Practical ATL: Understanding the class object

In my previous article in this series, I explained how to create a simple COM server and implement a method that returns an enumerator object.


It was all done very easily, but the ATL wizards hide some of the things that you really ought to know for my next article. For starters: where is the class object?


The class object is the COM object responsible for creating new instances of the CStuff COM object that I demonstrated in a previous article. But we didn’t have to write any code for it, nor is it even visible… so what’s up with that?


Some more on class objects


The class object of a COM server is the object that is actually responsible handing out instances of the COM object. The class object is a COM object itself, but only 1 instance of it normally exists in a module (DLL or EXE) per defined COM object type.


For example, the ‘Stuff’ COM object that I implemented in my previous article uses the standard class factory with IClassFactory as the interface for handing out new CStuff instances.


The most important method in IClassFactory is ‘CreateInstance’ which simply creates a new instance of the COM object and then passes an interface pointer back to the caller.


Normally, this process is invisible to the client application, because ‘CoCreateInstance’ uses IClassFactory behind the scenes so that the client doesn’t have to bother with it.


First it calls ‘CoGetClassObject’ to get the class object for the requested COM object, and then it uses the IClassFactory interface of that class object to create a new instance. That instance is then passed to the caller, as an interface pointer of the type that was requested in the call to ‘CoCreateInstance’.


I think it is safe to say that ‘IClassFactory’ (or one of its relatives) is the interface on the class object of 99.99% of all COM objects that have a class object.


The default class factory


By default, CStuff uses CComClassFactory as its default class object. But looking at the declaration of CStuff, it is not immediately apparent how it does this.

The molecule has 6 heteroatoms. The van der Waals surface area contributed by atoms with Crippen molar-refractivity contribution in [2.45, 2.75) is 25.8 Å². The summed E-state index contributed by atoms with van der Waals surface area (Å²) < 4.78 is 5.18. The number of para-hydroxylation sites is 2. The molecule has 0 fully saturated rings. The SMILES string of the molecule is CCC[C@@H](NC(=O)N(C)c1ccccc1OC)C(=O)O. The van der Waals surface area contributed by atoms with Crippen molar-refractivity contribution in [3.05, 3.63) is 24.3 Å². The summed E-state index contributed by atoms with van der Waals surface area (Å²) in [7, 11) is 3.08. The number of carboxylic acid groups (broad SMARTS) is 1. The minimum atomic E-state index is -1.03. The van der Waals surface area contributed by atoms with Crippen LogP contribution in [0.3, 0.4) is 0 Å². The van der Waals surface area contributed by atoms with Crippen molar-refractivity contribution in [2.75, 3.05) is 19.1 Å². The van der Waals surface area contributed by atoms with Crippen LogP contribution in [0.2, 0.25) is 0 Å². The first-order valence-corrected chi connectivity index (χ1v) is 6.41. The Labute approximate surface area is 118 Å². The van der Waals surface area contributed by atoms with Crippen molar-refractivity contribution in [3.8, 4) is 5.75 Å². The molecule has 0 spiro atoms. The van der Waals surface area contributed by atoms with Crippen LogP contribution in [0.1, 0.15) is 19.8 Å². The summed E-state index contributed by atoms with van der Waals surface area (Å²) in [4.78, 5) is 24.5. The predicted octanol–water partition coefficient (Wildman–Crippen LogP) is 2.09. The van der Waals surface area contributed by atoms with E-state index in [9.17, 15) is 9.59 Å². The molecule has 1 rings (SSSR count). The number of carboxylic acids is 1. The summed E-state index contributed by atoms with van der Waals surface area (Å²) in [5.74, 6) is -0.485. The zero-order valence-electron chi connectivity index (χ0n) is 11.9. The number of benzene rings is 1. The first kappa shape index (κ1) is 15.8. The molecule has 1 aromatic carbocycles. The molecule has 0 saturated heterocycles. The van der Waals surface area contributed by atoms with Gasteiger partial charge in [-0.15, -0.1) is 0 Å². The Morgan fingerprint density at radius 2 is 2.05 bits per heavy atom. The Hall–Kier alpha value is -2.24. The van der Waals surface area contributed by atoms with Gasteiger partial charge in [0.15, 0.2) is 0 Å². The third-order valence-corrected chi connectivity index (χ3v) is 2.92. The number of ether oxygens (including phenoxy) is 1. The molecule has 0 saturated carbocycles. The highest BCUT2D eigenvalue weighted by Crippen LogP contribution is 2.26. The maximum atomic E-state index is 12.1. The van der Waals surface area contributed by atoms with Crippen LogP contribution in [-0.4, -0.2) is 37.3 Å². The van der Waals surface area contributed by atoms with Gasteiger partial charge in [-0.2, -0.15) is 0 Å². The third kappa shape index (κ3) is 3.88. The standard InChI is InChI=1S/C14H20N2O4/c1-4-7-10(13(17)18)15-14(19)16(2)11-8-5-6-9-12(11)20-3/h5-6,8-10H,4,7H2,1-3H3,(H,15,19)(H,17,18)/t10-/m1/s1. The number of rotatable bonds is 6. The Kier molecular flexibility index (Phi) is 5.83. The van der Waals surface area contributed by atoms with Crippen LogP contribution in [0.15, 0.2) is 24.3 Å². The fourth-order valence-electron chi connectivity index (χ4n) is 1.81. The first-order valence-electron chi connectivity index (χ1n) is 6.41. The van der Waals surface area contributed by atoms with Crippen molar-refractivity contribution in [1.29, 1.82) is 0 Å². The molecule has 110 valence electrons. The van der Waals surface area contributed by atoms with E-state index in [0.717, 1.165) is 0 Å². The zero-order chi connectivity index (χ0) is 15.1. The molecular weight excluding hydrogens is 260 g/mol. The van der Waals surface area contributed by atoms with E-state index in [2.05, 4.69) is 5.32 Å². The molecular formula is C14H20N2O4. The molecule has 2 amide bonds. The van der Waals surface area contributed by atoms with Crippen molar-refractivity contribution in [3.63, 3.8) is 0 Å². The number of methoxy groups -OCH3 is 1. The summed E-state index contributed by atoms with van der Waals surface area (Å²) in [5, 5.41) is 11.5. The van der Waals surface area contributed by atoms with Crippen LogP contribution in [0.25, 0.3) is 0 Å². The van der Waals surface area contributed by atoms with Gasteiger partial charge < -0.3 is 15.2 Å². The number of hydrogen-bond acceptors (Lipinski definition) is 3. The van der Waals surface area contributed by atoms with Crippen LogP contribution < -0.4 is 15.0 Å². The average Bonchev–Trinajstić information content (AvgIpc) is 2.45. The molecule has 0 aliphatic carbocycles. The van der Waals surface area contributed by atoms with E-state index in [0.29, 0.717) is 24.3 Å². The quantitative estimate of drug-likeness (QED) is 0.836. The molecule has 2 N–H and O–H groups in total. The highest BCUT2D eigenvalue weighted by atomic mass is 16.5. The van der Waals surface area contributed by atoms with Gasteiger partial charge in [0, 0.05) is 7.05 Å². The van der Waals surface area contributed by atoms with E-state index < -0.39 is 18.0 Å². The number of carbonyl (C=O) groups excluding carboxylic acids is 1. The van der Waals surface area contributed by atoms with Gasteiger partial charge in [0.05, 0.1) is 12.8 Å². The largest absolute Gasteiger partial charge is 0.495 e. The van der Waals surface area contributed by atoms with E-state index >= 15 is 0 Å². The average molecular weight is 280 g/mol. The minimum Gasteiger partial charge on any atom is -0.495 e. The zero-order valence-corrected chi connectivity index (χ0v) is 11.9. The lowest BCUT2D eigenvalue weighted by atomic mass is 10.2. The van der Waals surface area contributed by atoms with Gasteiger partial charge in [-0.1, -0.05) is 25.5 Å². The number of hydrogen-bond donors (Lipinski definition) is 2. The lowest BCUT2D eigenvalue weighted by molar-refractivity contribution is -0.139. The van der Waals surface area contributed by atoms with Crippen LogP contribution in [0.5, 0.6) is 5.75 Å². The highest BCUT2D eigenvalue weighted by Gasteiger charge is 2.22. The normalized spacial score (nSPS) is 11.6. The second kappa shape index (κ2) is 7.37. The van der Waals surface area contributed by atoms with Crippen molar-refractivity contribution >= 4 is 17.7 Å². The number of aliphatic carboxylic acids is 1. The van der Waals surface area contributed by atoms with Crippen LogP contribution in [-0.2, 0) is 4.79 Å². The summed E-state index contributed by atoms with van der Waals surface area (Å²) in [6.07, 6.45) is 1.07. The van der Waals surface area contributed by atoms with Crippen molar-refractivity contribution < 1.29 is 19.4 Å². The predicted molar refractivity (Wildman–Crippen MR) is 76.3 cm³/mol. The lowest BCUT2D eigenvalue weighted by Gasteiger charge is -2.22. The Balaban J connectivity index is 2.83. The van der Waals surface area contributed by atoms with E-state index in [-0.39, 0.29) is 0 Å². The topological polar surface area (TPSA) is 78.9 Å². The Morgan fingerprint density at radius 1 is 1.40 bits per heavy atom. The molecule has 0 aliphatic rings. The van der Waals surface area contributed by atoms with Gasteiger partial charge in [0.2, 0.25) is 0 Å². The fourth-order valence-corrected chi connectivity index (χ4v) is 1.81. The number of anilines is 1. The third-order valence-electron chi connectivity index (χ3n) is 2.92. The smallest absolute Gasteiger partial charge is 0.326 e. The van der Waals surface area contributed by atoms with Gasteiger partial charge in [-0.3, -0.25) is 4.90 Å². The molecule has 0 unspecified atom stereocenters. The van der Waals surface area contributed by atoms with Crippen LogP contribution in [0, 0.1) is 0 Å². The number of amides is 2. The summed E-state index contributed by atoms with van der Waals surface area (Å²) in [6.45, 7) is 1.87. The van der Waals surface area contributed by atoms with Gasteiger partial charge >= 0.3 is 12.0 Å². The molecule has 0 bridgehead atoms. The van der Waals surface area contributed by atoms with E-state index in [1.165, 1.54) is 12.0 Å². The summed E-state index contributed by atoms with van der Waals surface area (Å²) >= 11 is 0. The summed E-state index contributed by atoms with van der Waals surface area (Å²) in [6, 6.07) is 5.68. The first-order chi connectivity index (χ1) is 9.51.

CStuff derives from CCoClass<T>, which has the macro DECLARE_CLASSFACTORY in its implementation.


For EXE servers, this macro expands to DECLARE_CLASSFACTORY_EX(ATL::CComClassFactory), which in turn expands to


typedef ATL::CComCreator< ATL::CComObjectNoLock< ATL::CComClassFactory > > _ClassFactoryCreatorClass;


DLL servers use CComObjectCached instead of CComObjectNoLock, but I don’t cover DLL servers in this article.


As you can remember from the first article that featured CStuff, the C++ COM classes are missing the IUnknown core by default, because the implementation of that core depends on how we want to the object to behave.


This means we have to shove our class into a COM object to make it whole. For class objects, the CComObjectNoLock is most appropriate, because the lifetime of the object should not contribute to the lifetime of the server executable. Otherwise there would be a deadlock.


The server would start, and create the class object. And then the server would continue to live until the class object was destroyed. But since the COM runtime will always have a reference to the class object, the reference count would never reach zero, the class object would never be destroyed, and the server would never be able to shut down.


And finally, this class definition is shoved into a creator object which will help us by creating a properly initialized instance of the class object itself via its static CreateInstance function.


Associating the COM object C++ class with the class factory


So the COM object C++ class has a typedef that identifies the class object type. But how does the executable use this fact?.


This is where things get a little hairy, and possibly start to make ominous squishy sounds J


After the class declaration of CStuff, there is the innocuous line OBJECT_ENTRY_AUTO(__uuidof(Stuff), CStuff)


The OBJECT_ENTRY_AUTO is a macro that expands to this:


#define OBJECT_ENTRY_AUTO(clsid, class) \
      __declspec(selectany) ATL::_ATL_OBJMAP_ENTRY __objMap_##class = {&clsid, class::UpdateRegistry, class::_ClassFactoryCreatorClass::CreateInstance, class::_CreatorClass::CreateInstance, NULL, 0, class::GetObjectDescription, class::GetCategoryMap, class::ObjectMain }; \
      extern “C” __declspec(allocate(“ATL$__m”)) __declspec(selectany) ATL::_ATL_OBJMAP_ENTRY* const __pobjMap_##class = &__objMap_##class; \
      OBJECT_ENTRY_PRAGMA(class)


Don’t worry if the sight of this code makes you nauseous. That’s normal. I highlighted the important parts


What it does is simple. It’s just how it does it that is ugly. It creates a map entry for the ATL innards of our server executable. In this map entry, it associates the static method for creating the class object with the static method for creating an object instance.